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China Pictorial 《中国画报》

December 2013 二零一三年十二月

China Pictorial December 2013

Washed in History

On the afternoon of November 3, 2013, the public got its first glimpse of the Zhu Wei solo exhibition at Today Art Museum. The event pairs several years of Zhu Wei’s artwork with critiques from various periodicals to create textual and academic framing that sheds light on the work’s artistic value. Born in 1966 in Beijing, Zhu is grouped among the select few artists who have captured contemporary China using traditional Chinese ink-and-wash paintings as well as one of the most globally recognized names in Chinese art from the 1990s.

In the 1990s, when China’s new generation of artists began using oil painting to produce political pop art and ironic realist work, Zhu Wei insisted on maintaining his meticulous drawing method, an indispensable feature of traditional Chinese painting, to portray his country. In 1933 when he had just graduated from Beijing Film Academy, Zhu submitted Story of Beijing No.3 to an exhibition in Guangzhou. At the event, he was discovered by Director Stephen McGuinness of Hong Kong’s Plum Blossoms Gallery and signed a 13-year contract with the gallery. Since then, his name has been familiar in global artistic circles. His first painting, Story of Beijing No.3, was eventually acquired by Monet’s grandson. His work has been displayed in more than 200 large-scale exhibitions worldwide and acquired by 39 museums and galleries within and beyond China.

Born to a military family and once employed as a soldier, Zhu’s early work frequently featured military symbolism such as red flags, soldiers, and red stars. For this reason, his early work was considered ‘Chinese political code’ by Western critics yet he was dubbed an icon of political pop art - one who used ink and wash rather than oil. Nevertheless, the artist felt uncomfortable with the title for a long time and intentionally kept distance from contemporary art circles. Keeping a low profile but rebellious in nature, Zhu has not joined any academic groups nor accepted any official titles.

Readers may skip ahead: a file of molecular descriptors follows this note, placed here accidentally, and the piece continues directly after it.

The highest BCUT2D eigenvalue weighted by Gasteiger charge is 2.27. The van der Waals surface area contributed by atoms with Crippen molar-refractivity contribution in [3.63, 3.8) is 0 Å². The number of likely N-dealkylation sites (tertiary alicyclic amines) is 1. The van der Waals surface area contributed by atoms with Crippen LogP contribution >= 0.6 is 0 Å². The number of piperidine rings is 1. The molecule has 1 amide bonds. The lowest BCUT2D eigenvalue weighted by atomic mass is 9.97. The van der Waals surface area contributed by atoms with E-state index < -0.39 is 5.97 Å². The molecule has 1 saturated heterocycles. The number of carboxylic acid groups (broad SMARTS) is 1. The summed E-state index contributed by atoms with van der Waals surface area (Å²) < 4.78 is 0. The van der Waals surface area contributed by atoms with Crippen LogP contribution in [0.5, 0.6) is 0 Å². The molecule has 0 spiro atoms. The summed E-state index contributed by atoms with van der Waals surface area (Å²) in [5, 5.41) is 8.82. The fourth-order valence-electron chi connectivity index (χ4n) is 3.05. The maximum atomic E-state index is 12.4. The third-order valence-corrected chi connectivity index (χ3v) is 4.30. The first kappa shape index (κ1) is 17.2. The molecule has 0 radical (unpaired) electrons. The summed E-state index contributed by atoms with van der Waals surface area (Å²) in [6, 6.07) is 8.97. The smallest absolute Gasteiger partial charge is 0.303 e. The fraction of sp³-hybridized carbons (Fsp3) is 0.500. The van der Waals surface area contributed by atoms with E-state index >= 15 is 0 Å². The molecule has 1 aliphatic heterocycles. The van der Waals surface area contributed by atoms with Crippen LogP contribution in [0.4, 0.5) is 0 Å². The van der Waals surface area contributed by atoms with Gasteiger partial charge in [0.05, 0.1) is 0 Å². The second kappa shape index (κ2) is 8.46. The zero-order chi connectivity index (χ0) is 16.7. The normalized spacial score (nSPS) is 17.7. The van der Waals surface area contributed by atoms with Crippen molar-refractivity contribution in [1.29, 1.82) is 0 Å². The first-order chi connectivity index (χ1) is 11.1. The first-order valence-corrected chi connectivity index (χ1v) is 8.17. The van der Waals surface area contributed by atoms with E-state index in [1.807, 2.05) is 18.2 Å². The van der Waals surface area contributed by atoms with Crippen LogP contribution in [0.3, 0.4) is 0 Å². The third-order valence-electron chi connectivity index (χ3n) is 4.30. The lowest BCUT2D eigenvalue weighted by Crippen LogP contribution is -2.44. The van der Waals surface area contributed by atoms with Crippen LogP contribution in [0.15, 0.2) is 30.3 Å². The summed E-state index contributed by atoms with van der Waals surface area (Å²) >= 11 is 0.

“My subjects are the images with which I am familiar,” Zhu explains. “In the beginning of my career, I just added fashionable elements to my work such as red stars and emblems. I didn’t think too much about their connotations.” He believes such content has devalued his work by causing it to be classified as political pop art. “Pop art is simple work, which in Europe and the U.S., employs commercial symbols. When it was introduced to the former Soviet Union and China, it turned to political symbolism, which was more popular with the people.”

In the lobby of the IBM Building in New York stands a statue Zhu sculpted. Garbed in a Chinese tunic, the work depicts two people attempting to move forward despite losing their balance. The bronze statue was originally covered with dust to make it appear like an unearthed relic from a bygone era. “I added the soil to allude to the weight of history because China’s long history has left marks on everything,” Zhu reveals. However, the American installer thought the soil was dust and cleaned it off. Even Westerners who purchase and display his work may not fully understand the creation.

“At the end of 2008, I finished my Red Flag series after a year and a half of work,” Zhu claims. “It included seven paintings altogether. I produced with the aim of simply practicing traditional Chinese painting techniques to help prevent them from fading away. But instantly some spectators saw political undertones. Should I avoid them? Or have I been pigeon-holed?”

After Spring Herald in 2003 and Vernal Equinox in 2005, Zhu seems to have found more space to develop Chinese ink-and-wash painting. Chinese tunics disappeared from his canvas and the artist’s individuality has stood out, with freer usage of color and posturing of figures. Zhu considers his work across the years as a salute to the ancient masters and practice of Chinese ink-and-wash painting.

After 2005, oil painting became mainstream in Chinese contemporary art, highly motivated by the capital market. Chinese ink-and-wash painting was left out in the cold. “His efforts are in vain if an artist cares only about auction earnings rather than his reputation in art history,” Zhu declares. He does admit he once considered switching to oil painting, but ultimately opted to hold firm to Chinese ink and wash.

“I don’t agree with the opinion of many critics who think Chinese traditional ink-and-wash painting cannot catch up to the rapid pace of modern life,” Zhu says. “Over thousands of years, traditional Chinese ink-and-wash painting has proved its ability to depict a wide range of society. The unanswered question is ‘how'. The modernization process for ink-and-wash painting has no reference points or written theory. Western contemporary art theory has never touched Chinese painting. The practice needs people to explore it.”